The office cold by Elisabeth McNair, who has been contributing to The New Yorker since 2018. Visit her website here.

 

The Monday Tilley Watch, The New Yorker Issue of September 9, 2019

The Cover:

It’s the Style Issue this week….thus the bountiful polka dots on Malika Favre’s eighth cover for the magazine. A Q&A with the artist here. If you link to the Q&A you’ll see the polka dot dress swirl.

I can’t see that many polka dots (and red) on the cover without thinking of Peter Arno’s March 23, 1935 New Yorker cover. It was also used as the cover for The Seventh New Yorker Album.

The dalmatians cover is perhaps overly familiar to me because it’s the front endpaper of my biography of Arno. Hey, what can I say? I like dogs…and Arno.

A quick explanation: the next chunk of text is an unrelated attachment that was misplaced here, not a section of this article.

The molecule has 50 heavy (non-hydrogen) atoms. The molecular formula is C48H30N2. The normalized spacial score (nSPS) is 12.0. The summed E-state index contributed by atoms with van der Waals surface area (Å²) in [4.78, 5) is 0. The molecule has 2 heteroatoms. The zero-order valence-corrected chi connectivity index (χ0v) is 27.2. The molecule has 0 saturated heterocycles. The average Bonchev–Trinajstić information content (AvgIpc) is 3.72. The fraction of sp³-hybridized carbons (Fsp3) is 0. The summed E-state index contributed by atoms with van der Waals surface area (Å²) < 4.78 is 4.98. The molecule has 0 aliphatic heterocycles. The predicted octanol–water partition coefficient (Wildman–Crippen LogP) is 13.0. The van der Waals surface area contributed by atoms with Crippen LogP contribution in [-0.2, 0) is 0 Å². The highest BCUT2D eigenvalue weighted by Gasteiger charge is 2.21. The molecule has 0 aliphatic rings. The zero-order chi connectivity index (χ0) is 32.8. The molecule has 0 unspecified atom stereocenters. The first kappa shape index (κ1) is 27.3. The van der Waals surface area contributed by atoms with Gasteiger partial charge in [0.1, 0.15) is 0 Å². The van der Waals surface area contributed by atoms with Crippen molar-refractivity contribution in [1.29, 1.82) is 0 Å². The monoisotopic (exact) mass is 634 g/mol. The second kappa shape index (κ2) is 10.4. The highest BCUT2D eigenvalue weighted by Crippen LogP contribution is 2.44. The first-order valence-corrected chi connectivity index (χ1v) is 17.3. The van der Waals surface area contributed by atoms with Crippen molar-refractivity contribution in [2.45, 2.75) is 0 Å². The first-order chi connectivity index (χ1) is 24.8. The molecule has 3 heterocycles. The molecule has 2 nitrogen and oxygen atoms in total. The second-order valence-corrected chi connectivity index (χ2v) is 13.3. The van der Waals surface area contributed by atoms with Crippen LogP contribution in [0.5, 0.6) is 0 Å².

The Cartoonists and Cartoons

With the appearance of another team effort (third? fourth?) by Pia Guerra and Ian Boothby I think we’re in new territory as far as crediting a writing team goes for single panel cartoons in the magazine. Someone please correct me if there has been another duo credited beyond one or two appearances (Robert Crumb and Aline Kominsky-Crumb come to mind, but their work is in a different realm, i.e., their “thing” is not single panel cartoons). The duo of Guerra & Boothby have given us a slightly different take on the usual cartoonist’s representation of Noah’s Ark (the drawing appears on page 78). Instead of the long ramp leading up to the ark, it’s more of a tailgate.  It works well here.